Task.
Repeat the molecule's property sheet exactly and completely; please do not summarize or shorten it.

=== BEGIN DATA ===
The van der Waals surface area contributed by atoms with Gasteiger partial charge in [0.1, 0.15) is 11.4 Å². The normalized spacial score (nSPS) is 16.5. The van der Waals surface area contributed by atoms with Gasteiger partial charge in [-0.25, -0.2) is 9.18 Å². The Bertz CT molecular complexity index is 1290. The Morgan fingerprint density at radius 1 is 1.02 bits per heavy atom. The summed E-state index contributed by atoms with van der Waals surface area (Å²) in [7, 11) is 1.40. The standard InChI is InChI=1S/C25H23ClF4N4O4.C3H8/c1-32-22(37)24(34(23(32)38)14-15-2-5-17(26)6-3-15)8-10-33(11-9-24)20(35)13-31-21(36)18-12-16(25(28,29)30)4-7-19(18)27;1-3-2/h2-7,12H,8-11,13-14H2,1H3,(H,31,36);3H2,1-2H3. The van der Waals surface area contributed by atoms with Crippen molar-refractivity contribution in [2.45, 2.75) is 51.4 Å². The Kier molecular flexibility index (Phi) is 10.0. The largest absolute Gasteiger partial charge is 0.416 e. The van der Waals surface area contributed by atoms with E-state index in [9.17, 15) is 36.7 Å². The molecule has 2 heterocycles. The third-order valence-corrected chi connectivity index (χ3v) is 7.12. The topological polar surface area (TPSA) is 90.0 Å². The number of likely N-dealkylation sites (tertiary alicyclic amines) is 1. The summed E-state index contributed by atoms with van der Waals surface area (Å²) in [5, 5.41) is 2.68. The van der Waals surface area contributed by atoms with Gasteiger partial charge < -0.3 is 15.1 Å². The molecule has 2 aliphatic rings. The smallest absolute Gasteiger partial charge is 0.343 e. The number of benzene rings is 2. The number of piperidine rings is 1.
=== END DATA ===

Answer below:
The van der Waals surface area contributed by atoms with Gasteiger partial charge in [0.1, 0.15) is 11.4 Å². The normalized spacial score (nSPS) is 16.5. The van der Waals surface area contributed by atoms with Gasteiger partial charge in [-0.25, -0.2) is 9.18 Å². The Bertz CT molecular complexity index is 1290. The Morgan fingerprint density at radius 1 is 1.02 bits per heavy atom. The summed E-state index contributed by atoms with van der Waals surface area (Å²) in [7, 11) is 1.40. The standard InChI is InChI=1S/C25H23ClF4N4O4.C3H8/c1-32-22(37)24(34(23(32)38)14-15-2-5-17(26)6-3-15)8-10-33(11-9-24)20(35)13-31-21(36)18-12-16(25(28,29)30)4-7-19(18)27;1-3-2/h2-7,12H,8-11,13-14H2,1H3,(H,31,36);3H2,1-2H3. The van der Waals surface area contributed by atoms with Crippen molar-refractivity contribution in [2.45, 2.75) is 51.4 Å². The Kier molecular flexibility index (Phi) is 10.0. The largest absolute Gasteiger partial charge is 0.416 e. The van der Waals surface area contributed by atoms with E-state index in [9.17, 15) is 36.7 Å². The molecule has 2 heterocycles. The third-order valence-corrected chi connectivity index (χ3v) is 7.12. The topological polar surface area (TPSA) is 90.0 Å². The number of likely N-dealkylation sites (tertiary alicyclic amines) is 1. The summed E-state index contributed by atoms with van der Waals surface area (Å²) in [5, 5.41) is 2.68. The van der Waals surface area contributed by atoms with Gasteiger partial charge < -0.3 is 15.1 Å². The molecule has 2 aliphatic rings. The smallest absolute Gasteiger partial charge is 0.343 e. The number of benzene rings is 2. The number of piperidine rings is 1.